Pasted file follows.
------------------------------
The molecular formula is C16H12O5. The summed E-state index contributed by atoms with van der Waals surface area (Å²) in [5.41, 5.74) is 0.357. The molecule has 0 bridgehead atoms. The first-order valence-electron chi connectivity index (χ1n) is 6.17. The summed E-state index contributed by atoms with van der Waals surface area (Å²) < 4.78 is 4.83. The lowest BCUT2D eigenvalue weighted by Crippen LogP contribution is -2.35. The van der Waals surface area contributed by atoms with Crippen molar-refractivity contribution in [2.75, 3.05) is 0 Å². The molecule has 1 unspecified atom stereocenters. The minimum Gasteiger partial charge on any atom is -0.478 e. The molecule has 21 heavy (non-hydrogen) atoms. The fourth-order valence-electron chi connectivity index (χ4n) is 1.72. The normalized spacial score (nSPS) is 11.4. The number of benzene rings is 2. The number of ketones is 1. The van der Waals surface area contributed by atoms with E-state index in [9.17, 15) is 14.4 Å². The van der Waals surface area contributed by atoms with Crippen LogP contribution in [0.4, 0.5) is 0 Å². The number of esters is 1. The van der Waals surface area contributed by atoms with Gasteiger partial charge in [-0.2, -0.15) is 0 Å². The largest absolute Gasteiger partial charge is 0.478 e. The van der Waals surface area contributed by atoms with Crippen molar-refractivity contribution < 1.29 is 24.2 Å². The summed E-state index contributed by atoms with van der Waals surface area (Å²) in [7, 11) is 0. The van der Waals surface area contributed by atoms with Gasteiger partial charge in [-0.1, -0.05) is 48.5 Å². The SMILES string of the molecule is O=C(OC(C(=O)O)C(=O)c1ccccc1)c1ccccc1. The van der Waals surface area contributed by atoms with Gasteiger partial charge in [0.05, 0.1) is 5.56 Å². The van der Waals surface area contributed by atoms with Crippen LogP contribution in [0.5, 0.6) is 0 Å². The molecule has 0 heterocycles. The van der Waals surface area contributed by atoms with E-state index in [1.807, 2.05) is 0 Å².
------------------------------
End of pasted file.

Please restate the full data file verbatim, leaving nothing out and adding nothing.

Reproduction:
The molecular formula is C16H12O5. The summed E-state index contributed by atoms with van der Waals surface area (Å²) in [5.41, 5.74) is 0.357. The molecule has 0 bridgehead atoms. The first-order valence-electron chi connectivity index (χ1n) is 6.17. The summed E-state index contributed by atoms with van der Waals surface area (Å²) < 4.78 is 4.83. The lowest BCUT2D eigenvalue weighted by Crippen LogP contribution is -2.35. The van der Waals surface area contributed by atoms with Crippen molar-refractivity contribution in [2.75, 3.05) is 0 Å². The molecule has 1 unspecified atom stereocenters. The minimum Gasteiger partial charge on any atom is -0.478 e. The molecule has 21 heavy (non-hydrogen) atoms. The fourth-order valence-electron chi connectivity index (χ4n) is 1.72. The normalized spacial score (nSPS) is 11.4. The number of benzene rings is 2. The number of ketones is 1. The van der Waals surface area contributed by atoms with E-state index in [9.17, 15) is 14.4 Å². The van der Waals surface area contributed by atoms with Crippen LogP contribution in [0.4, 0.5) is 0 Å². The number of esters is 1. The van der Waals surface area contributed by atoms with Gasteiger partial charge in [-0.2, -0.15) is 0 Å². The largest absolute Gasteiger partial charge is 0.478 e. The van der Waals surface area contributed by atoms with Crippen molar-refractivity contribution < 1.29 is 24.2 Å². The summed E-state index contributed by atoms with van der Waals surface area (Å²) in [7, 11) is 0. The van der Waals surface area contributed by atoms with Gasteiger partial charge in [-0.1, -0.05) is 48.5 Å². The SMILES string of the molecule is O=C(OC(C(=O)O)C(=O)c1ccccc1)c1ccccc1. The van der Waals surface area contributed by atoms with Gasteiger partial charge in [0.05, 0.1) is 5.56 Å². The van der Waals surface area contributed by atoms with Crippen LogP contribution in [0.5, 0.6) is 0 Å². The molecule has 0 heterocycles. The van der Waals surface area contributed by atoms with E-state index in [1.807, 2.05) is 0 Å².